For this feature, we’ve combined the memories of Kif Bowden-Smith and Alan Keeling with an audio sketch from ABC’s Presentation Manager Geoffrey Lugg recorded in 1970 and the graphic design talents of the amazing Dave Jeffery to try to recreate ABC’s first on-air clock from 1956.
Three clocks, in fact. Geoffrey describes the clock face, telling us about the hands, the numerals and the mechanism – but he mentions no logo on the clock. From his description, this is the clock in question.
That clock coincides with Kif and Alan’s memories of the clock itself, with the proviso that neither of them can remember if the grey was at the top or the bottom – Geoffrey doesn’t specify. But what Kif and Alan both remember is the ABC shield to one side of the clock face. This isn’t described by Geoffrey, but then he’s answering a question (“will you describe the first ABC clock?”) literally: it didn’t occur to us to ask if he could describe the frame the clock was set in!
Combining Geoffrey’s clock face with Kif and Alan’s logo recollection produces this clock.
But here Alan has a conflicting memory: he is sure he saw the same clock but without the words “ABC Television” written in the shield device. Kif also has a vague memory of this. What they couldn’t explain was why this would happen, and both therefore doubted the result. Here’s that clock.
Transdiffusion has done further research into this to try to track down why two clocks would exist with such a strange difference. The answer turns out to be “Clock Spots”.
Advertising on early ITV was expensive: there was little room for it – six minutes in each hour, with a mere 7 hours on air each day – creating a supply and demand imbalance. The Independent Television Authority (ITA) and the government, via the General Post Office, were keen that local businesses, regional brands (very common at the time) and medium-sized companies should get access to the airwaves at a price they could afford.
One solution was “admags”, regular 15 minute programmes with a presenter looking at products and services available in the region, sometimes chatting with the manufacturer or shopkeeper themselves, which cut the expense of producing an advertisement to almost nothing and allowed local companies in.
But what about the regional brands and medium-sized businesses? They could afford an advert but not a slot to show it; or the slot but not the advert. Their products and services were often hard to advertise in an admag, with little to be said other than to show the thing to the camera and be done with it.
These potential advertisers were covered by “Clock Spots” – seven seconds of advertising slotted into the presentation of the station, treated as a separate item rather than a full advert. The station could cut to the clock – important in the days before it was common to have an accurate timepiece in most homes – at around 20 seconds to the hour, let the clock tick for 5 seconds, then cut to a 7 second advert (or spend 7 seconds with the announcer reading the copy over the clock ticking). Coming back from the advert left 8 seconds – enough for a namecheck for the station and an announcement into the next programme. This was a television version of what Radio Eirann and Radio Luxembourg did with their timechecks – Luxembourg’s “The time now by my H Samuel Everite watch is… [jingle]…you’re right on time with Everite!” becoming famous in its own right.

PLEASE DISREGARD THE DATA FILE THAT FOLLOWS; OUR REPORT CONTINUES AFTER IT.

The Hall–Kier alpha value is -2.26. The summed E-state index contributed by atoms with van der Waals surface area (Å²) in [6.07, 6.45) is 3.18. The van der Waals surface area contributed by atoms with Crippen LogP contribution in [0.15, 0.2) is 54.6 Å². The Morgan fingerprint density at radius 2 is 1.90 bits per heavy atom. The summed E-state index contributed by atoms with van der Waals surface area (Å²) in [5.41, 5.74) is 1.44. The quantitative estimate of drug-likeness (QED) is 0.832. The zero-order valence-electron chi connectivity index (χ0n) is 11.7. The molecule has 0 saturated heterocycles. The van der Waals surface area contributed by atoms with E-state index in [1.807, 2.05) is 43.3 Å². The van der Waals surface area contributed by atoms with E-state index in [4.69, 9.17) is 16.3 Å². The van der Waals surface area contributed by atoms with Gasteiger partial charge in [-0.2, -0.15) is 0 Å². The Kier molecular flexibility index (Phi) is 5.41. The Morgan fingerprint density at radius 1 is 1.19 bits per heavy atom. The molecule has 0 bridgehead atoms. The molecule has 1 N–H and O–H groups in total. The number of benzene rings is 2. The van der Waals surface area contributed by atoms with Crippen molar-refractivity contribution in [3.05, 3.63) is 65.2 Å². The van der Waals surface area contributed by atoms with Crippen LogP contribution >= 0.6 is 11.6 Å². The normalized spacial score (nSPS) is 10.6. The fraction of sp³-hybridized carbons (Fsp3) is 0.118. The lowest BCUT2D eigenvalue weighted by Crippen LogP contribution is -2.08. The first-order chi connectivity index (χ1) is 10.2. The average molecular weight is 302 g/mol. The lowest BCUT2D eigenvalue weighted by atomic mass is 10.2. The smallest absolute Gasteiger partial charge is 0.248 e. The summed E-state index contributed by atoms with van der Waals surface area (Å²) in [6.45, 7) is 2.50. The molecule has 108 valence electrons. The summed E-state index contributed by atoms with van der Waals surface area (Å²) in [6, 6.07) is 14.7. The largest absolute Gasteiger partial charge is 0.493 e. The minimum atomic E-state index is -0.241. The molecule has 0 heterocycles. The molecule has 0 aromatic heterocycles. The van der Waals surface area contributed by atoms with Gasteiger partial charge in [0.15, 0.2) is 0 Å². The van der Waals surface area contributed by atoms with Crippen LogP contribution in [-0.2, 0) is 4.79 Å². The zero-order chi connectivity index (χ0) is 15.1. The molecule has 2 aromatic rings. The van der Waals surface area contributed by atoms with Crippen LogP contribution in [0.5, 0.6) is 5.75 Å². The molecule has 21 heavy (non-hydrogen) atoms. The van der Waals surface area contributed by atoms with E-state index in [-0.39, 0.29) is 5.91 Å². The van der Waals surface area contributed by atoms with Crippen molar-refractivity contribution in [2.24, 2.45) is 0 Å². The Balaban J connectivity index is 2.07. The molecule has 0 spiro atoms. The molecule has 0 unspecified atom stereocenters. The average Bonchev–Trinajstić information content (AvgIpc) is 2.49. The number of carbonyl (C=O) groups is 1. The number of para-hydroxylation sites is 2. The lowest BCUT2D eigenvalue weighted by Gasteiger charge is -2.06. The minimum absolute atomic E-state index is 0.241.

But this presented the ITA with a problem: these “Clock Spots” looked like the product in question was sponsoring the station as a whole, or perhaps the next programme. This practice was illegal under the Television Act 1954 that set up ITV, and while it wasn’t happening, that it looked like it might be was damning in the ITA’s eyes.
The fix to this problem was to debrand the clock before the “Clock Spot” – that way, the clock was being sponsored, not the station. This may seem like a strange set of hoops to jump through, but Independent Television was new and unsure of its feet; opposition from the Labour party to the entire concept of commercial television, which would persist into the 1960s, threatened the abolition of ITV should Labour come to power in any forthcoming election – antagonising opposition backbenchers by even seeming to break the spirit of the Act could be the ITA signing its own death warrant.
“Clock Spots” did not last long, with the ITA and the programme companies finding they broke the flow of presentation and damaged what we would now call the “branding” of the station; additionally, the price of “Clock Spots” rose as demand grew, until they were close to the cost of a 7-second ‘voice to slide’ advert (nicknamed “chipshop corner”) in an ordinary break anyway. Admags would disappear in 1963, abolished on the orders of the Postmaster General at the time of the Pilkington Report.